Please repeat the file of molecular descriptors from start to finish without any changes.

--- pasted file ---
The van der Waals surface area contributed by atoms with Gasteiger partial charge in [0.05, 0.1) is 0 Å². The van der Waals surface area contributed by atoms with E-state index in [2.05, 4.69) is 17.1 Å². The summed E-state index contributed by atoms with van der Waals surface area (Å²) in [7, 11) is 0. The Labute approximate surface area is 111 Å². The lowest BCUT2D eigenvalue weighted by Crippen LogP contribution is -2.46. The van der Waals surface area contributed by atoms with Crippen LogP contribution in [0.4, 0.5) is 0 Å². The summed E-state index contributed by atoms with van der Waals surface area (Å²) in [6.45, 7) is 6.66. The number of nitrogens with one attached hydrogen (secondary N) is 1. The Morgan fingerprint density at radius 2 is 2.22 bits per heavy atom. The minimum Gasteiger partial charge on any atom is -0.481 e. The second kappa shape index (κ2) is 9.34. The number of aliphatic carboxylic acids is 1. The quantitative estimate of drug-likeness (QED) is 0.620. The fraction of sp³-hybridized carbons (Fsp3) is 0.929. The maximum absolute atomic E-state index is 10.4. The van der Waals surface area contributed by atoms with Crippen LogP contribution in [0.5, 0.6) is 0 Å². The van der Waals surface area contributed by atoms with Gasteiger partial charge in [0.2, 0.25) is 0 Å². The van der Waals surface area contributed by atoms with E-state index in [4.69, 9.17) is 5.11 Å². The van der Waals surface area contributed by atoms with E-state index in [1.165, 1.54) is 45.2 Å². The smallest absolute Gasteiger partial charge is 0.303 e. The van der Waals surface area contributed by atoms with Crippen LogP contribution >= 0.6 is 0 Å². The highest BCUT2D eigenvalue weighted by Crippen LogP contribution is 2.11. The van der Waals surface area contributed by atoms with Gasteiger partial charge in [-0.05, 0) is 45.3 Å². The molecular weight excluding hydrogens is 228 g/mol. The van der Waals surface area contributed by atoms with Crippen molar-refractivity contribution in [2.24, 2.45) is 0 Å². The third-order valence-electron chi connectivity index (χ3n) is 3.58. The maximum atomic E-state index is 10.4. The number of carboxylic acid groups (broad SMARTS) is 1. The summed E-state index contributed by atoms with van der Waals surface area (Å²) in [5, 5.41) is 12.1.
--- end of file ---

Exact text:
The van der Waals surface area contributed by atoms with Gasteiger partial charge in [0.05, 0.1) is 0 Å². The van der Waals surface area contributed by atoms with E-state index in [2.05, 4.69) is 17.1 Å². The summed E-state index contributed by atoms with van der Waals surface area (Å²) in [7, 11) is 0. The Labute approximate surface area is 111 Å². The lowest BCUT2D eigenvalue weighted by Crippen LogP contribution is -2.46. The van der Waals surface area contributed by atoms with Crippen LogP contribution in [0.4, 0.5) is 0 Å². The summed E-state index contributed by atoms with van der Waals surface area (Å²) in [6.45, 7) is 6.66. The number of nitrogens with one attached hydrogen (secondary N) is 1. The Morgan fingerprint density at radius 2 is 2.22 bits per heavy atom. The minimum Gasteiger partial charge on any atom is -0.481 e. The second kappa shape index (κ2) is 9.34. The number of aliphatic carboxylic acids is 1. The quantitative estimate of drug-likeness (QED) is 0.620. The fraction of sp³-hybridized carbons (Fsp3) is 0.929. The maximum absolute atomic E-state index is 10.4. The van der Waals surface area contributed by atoms with Crippen LogP contribution in [0.5, 0.6) is 0 Å². The van der Waals surface area contributed by atoms with Gasteiger partial charge in [0.2, 0.25) is 0 Å². The van der Waals surface area contributed by atoms with E-state index in [4.69, 9.17) is 5.11 Å². The van der Waals surface area contributed by atoms with E-state index in [1.165, 1.54) is 45.2 Å². The smallest absolute Gasteiger partial charge is 0.303 e. The van der Waals surface area contributed by atoms with Crippen LogP contribution >= 0.6 is 0 Å². The highest BCUT2D eigenvalue weighted by Crippen LogP contribution is 2.11. The van der Waals surface area contributed by atoms with Gasteiger partial charge in [-0.05, 0) is 45.3 Å². The molecular weight excluding hydrogens is 228 g/mol. The van der Waals surface area contributed by atoms with Crippen molar-refractivity contribution in [2.24, 2.45) is 0 Å². The third-order valence-electron chi connectivity index (χ3n) is 3.58. The maximum atomic E-state index is 10.4. The number of carboxylic acid groups (broad SMARTS) is 1. The summed E-state index contributed by atoms with van der Waals surface area (Å²) in [5, 5.41) is 12.1.